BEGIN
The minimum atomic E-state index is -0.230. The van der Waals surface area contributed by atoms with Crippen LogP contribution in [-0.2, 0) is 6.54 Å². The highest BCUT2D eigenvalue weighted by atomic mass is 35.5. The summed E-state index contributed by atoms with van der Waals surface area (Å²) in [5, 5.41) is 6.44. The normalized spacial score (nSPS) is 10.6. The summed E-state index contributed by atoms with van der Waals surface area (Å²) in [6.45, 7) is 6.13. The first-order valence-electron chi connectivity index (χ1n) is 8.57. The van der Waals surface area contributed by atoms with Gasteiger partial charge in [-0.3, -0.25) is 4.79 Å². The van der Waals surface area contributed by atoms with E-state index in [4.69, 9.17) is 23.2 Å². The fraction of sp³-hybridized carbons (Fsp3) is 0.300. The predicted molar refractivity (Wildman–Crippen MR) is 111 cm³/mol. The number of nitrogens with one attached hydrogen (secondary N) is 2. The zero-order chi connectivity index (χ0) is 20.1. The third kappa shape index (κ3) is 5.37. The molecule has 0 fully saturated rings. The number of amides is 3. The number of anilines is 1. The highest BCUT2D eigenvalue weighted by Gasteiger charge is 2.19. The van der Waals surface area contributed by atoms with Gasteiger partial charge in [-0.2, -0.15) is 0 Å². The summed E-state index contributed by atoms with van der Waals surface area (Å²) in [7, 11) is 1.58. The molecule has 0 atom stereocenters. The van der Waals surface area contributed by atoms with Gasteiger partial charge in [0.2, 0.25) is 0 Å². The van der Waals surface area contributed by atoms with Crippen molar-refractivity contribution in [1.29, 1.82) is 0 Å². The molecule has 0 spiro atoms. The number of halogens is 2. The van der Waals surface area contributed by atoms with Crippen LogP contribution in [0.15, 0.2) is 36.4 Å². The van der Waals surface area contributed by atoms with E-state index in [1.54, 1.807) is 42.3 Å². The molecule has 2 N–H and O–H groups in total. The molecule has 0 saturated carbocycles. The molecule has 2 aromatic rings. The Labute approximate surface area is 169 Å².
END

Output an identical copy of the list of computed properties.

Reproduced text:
The minimum atomic E-state index is -0.230. The van der Waals surface area contributed by atoms with Crippen LogP contribution in [-0.2, 0) is 6.54 Å². The highest BCUT2D eigenvalue weighted by atomic mass is 35.5. The summed E-state index contributed by atoms with van der Waals surface area (Å²) in [5, 5.41) is 6.44. The normalized spacial score (nSPS) is 10.6. The summed E-state index contributed by atoms with van der Waals surface area (Å²) in [6.45, 7) is 6.13. The first-order valence-electron chi connectivity index (χ1n) is 8.57. The van der Waals surface area contributed by atoms with Gasteiger partial charge in [-0.3, -0.25) is 4.79 Å². The van der Waals surface area contributed by atoms with E-state index in [4.69, 9.17) is 23.2 Å². The fraction of sp³-hybridized carbons (Fsp3) is 0.300. The predicted molar refractivity (Wildman–Crippen MR) is 111 cm³/mol. The number of nitrogens with one attached hydrogen (secondary N) is 2. The zero-order chi connectivity index (χ0) is 20.1. The third kappa shape index (κ3) is 5.37. The molecule has 0 fully saturated rings. The number of amides is 3. The number of anilines is 1. The highest BCUT2D eigenvalue weighted by Gasteiger charge is 2.19. The van der Waals surface area contributed by atoms with Gasteiger partial charge in [-0.2, -0.15) is 0 Å². The summed E-state index contributed by atoms with van der Waals surface area (Å²) in [7, 11) is 1.58. The molecule has 0 atom stereocenters. The van der Waals surface area contributed by atoms with Gasteiger partial charge in [0.2, 0.25) is 0 Å². The van der Waals surface area contributed by atoms with Crippen molar-refractivity contribution in [1.29, 1.82) is 0 Å². The molecule has 0 spiro atoms. The number of halogens is 2. The van der Waals surface area contributed by atoms with Crippen LogP contribution in [0.15, 0.2) is 36.4 Å². The van der Waals surface area contributed by atoms with E-state index in [1.54, 1.807) is 42.3 Å². The molecule has 2 N–H and O–H groups in total. The molecule has 0 saturated carbocycles. The molecule has 2 aromatic rings. The Labute approximate surface area is 169 Å².